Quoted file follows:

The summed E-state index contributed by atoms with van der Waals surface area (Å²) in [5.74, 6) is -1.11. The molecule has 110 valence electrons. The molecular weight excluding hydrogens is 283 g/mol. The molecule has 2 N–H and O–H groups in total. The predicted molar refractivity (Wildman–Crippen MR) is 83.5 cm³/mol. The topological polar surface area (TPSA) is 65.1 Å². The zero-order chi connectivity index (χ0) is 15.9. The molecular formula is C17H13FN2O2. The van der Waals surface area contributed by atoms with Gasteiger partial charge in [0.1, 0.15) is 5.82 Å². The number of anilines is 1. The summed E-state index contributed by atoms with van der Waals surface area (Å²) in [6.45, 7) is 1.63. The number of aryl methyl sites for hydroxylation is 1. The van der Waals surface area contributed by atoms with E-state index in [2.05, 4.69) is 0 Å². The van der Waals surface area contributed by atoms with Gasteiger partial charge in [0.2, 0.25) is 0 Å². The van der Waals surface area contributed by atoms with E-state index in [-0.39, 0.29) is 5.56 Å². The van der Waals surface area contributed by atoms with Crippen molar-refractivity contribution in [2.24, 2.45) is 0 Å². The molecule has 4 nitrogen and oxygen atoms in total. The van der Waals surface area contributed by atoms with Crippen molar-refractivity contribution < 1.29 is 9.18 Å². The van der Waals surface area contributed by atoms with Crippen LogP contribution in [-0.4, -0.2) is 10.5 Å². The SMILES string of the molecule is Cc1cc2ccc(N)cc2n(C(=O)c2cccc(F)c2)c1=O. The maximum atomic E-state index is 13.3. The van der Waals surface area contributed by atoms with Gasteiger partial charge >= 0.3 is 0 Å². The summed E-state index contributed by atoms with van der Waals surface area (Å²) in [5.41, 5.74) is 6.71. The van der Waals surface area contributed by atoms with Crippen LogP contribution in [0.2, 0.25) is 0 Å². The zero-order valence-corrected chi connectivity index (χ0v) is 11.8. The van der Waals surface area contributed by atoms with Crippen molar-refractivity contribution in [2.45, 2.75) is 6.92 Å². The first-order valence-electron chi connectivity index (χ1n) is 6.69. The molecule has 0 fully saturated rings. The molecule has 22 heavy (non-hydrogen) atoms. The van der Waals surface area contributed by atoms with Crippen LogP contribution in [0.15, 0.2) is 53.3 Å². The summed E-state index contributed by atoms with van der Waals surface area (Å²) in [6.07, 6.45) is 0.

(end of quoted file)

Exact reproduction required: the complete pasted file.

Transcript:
The summed E-state index contributed by atoms with van der Waals surface area (Å²) in [5.74, 6) is -1.11. The molecule has 110 valence electrons. The molecular weight excluding hydrogens is 283 g/mol. The molecule has 2 N–H and O–H groups in total. The predicted molar refractivity (Wildman–Crippen MR) is 83.5 cm³/mol. The topological polar surface area (TPSA) is 65.1 Å². The zero-order chi connectivity index (χ0) is 15.9. The molecular formula is C17H13FN2O2. The van der Waals surface area contributed by atoms with Gasteiger partial charge in [0.1, 0.15) is 5.82 Å². The number of anilines is 1. The summed E-state index contributed by atoms with van der Waals surface area (Å²) in [6.45, 7) is 1.63. The number of aryl methyl sites for hydroxylation is 1. The van der Waals surface area contributed by atoms with E-state index in [2.05, 4.69) is 0 Å². The van der Waals surface area contributed by atoms with Gasteiger partial charge in [0.2, 0.25) is 0 Å². The van der Waals surface area contributed by atoms with E-state index in [-0.39, 0.29) is 5.56 Å². The van der Waals surface area contributed by atoms with Crippen molar-refractivity contribution in [2.24, 2.45) is 0 Å². The molecule has 4 nitrogen and oxygen atoms in total. The van der Waals surface area contributed by atoms with Crippen molar-refractivity contribution < 1.29 is 9.18 Å². The van der Waals surface area contributed by atoms with Crippen LogP contribution in [-0.4, -0.2) is 10.5 Å². The SMILES string of the molecule is Cc1cc2ccc(N)cc2n(C(=O)c2cccc(F)c2)c1=O. The maximum atomic E-state index is 13.3. The van der Waals surface area contributed by atoms with Gasteiger partial charge >= 0.3 is 0 Å². The summed E-state index contributed by atoms with van der Waals surface area (Å²) in [5.41, 5.74) is 6.71. The van der Waals surface area contributed by atoms with Crippen LogP contribution in [0.2, 0.25) is 0 Å². The zero-order valence-corrected chi connectivity index (χ0v) is 11.8. The van der Waals surface area contributed by atoms with Crippen molar-refractivity contribution in [2.45, 2.75) is 6.92 Å². The first-order valence-electron chi connectivity index (χ1n) is 6.69. The molecule has 0 fully saturated rings. The molecule has 22 heavy (non-hydrogen) atoms. The van der Waals surface area contributed by atoms with Crippen LogP contribution in [0.15, 0.2) is 53.3 Å². The summed E-state index contributed by atoms with van der Waals surface area (Å²) in [6.07, 6.45) is 0.